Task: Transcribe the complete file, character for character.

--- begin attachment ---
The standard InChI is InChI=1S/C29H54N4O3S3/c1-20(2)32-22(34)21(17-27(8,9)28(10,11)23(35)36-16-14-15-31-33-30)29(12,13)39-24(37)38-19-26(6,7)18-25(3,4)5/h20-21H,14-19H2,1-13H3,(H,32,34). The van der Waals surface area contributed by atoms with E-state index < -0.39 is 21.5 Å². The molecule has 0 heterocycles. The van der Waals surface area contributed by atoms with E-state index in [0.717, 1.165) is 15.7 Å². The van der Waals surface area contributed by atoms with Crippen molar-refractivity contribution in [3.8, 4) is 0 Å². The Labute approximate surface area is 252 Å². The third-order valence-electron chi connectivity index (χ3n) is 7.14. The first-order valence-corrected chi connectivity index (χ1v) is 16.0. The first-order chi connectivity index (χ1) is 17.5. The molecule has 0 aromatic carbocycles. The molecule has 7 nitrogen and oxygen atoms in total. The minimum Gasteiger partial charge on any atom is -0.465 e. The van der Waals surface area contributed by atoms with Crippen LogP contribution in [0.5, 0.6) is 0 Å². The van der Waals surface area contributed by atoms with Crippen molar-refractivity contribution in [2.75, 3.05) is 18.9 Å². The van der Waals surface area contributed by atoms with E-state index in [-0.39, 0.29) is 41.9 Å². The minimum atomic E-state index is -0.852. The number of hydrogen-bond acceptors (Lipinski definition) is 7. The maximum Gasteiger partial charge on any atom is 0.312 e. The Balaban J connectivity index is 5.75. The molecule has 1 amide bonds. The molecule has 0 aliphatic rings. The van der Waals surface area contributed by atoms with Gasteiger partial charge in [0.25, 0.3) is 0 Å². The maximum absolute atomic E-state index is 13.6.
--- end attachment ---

The standard InChI is InChI=1S/C29H54N4O3S3/c1-20(2)32-22(34)21(17-27(8,9)28(10,11)23(35)36-16-14-15-31-33-30)29(12,13)39-24(37)38-19-26(6,7)18-25(3,4)5/h20-21H,14-19H2,1-13H3,(H,32,34). The van der Waals surface area contributed by atoms with E-state index < -0.39 is 21.5 Å². The molecule has 0 heterocycles. The van der Waals surface area contributed by atoms with E-state index in [0.717, 1.165) is 15.7 Å². The van der Waals surface area contributed by atoms with Crippen molar-refractivity contribution in [3.8, 4) is 0 Å². The Labute approximate surface area is 252 Å². The third-order valence-electron chi connectivity index (χ3n) is 7.14. The first-order valence-corrected chi connectivity index (χ1v) is 16.0. The first-order chi connectivity index (χ1) is 17.5. The molecule has 0 aromatic carbocycles. The molecule has 7 nitrogen and oxygen atoms in total. The minimum Gasteiger partial charge on any atom is -0.465 e. The van der Waals surface area contributed by atoms with Crippen LogP contribution in [0.5, 0.6) is 0 Å². The van der Waals surface area contributed by atoms with Crippen molar-refractivity contribution in [2.75, 3.05) is 18.9 Å². The van der Waals surface area contributed by atoms with E-state index in [-0.39, 0.29) is 41.9 Å². The minimum atomic E-state index is -0.852. The number of hydrogen-bond acceptors (Lipinski definition) is 7. The maximum Gasteiger partial charge on any atom is 0.312 e. The Balaban J connectivity index is 5.75. The molecule has 1 amide bonds. The molecule has 0 aliphatic rings. The van der Waals surface area contributed by atoms with Gasteiger partial charge in [0.25, 0.3) is 0 Å². The maximum absolute atomic E-state index is 13.6.